Victoria has been pleased to participate in the ‘Sensing Helen’ project which culminated last term with a final round of workshops. The project, which was initiated by artist Tam Gilbert, began after Tam read William Gibson’s book ‘The Miracle Worker’. The book is based on the autobiography of Helen Keller who was the first deaf-blind person to earn a Bachelor of Arts degree and break through a near complete lack of language to achieve this. Tam wanted to discover more about how visually impaired women were treated in Victorian Dorset and started her research. The aim of the project was to gather and record the histories of women growing up in Victorian Dorset before the time when there was understanding around disability, to collect 10 oral histories from visually impaired women from three local groups run by Dorset Blind Association and to run Creative workshops with our students and a mainstream school to find out how young people today, who are facing disabling barriers, are learning and discovering accessible ways to communicate.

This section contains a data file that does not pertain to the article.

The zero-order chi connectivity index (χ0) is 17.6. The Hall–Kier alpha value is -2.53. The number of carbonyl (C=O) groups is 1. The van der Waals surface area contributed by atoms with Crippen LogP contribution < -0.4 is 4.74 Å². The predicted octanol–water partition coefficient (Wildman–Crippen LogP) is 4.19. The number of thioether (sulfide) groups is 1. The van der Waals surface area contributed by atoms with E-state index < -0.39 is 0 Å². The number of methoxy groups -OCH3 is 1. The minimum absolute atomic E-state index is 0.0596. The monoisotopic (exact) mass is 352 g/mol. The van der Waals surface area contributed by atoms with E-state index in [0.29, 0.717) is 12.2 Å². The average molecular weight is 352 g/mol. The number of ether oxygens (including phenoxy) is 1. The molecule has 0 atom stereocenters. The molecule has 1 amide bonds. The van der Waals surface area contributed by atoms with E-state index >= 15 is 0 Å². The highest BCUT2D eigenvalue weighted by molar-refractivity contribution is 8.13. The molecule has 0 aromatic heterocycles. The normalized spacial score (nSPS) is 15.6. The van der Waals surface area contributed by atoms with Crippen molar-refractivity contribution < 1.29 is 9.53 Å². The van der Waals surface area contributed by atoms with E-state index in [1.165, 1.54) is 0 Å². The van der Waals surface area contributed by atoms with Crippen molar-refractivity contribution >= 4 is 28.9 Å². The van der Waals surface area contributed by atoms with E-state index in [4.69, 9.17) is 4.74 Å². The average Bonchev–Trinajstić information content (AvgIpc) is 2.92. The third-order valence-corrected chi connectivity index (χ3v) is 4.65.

Tam and her team have made a documentary film exploring what life was like in Victorian Dorset for two young women, Sophia and Elizabeth. Both attended the Bristol School of Industry for the Blind in the 1800s. The ﬁlm follows their journeys through life, tracking their very different outcomes and making comparisons with the lives of visually impaired women living in Dorset today. If you would like to attend free screenings of this fascinating documentary there is a screening at the Dorset History Centre, Bridport Road, Dorchester, DT1 1RP on the 11th May from 1600 – 1730.
You can read Tam’s latest blog on the project by clicking below.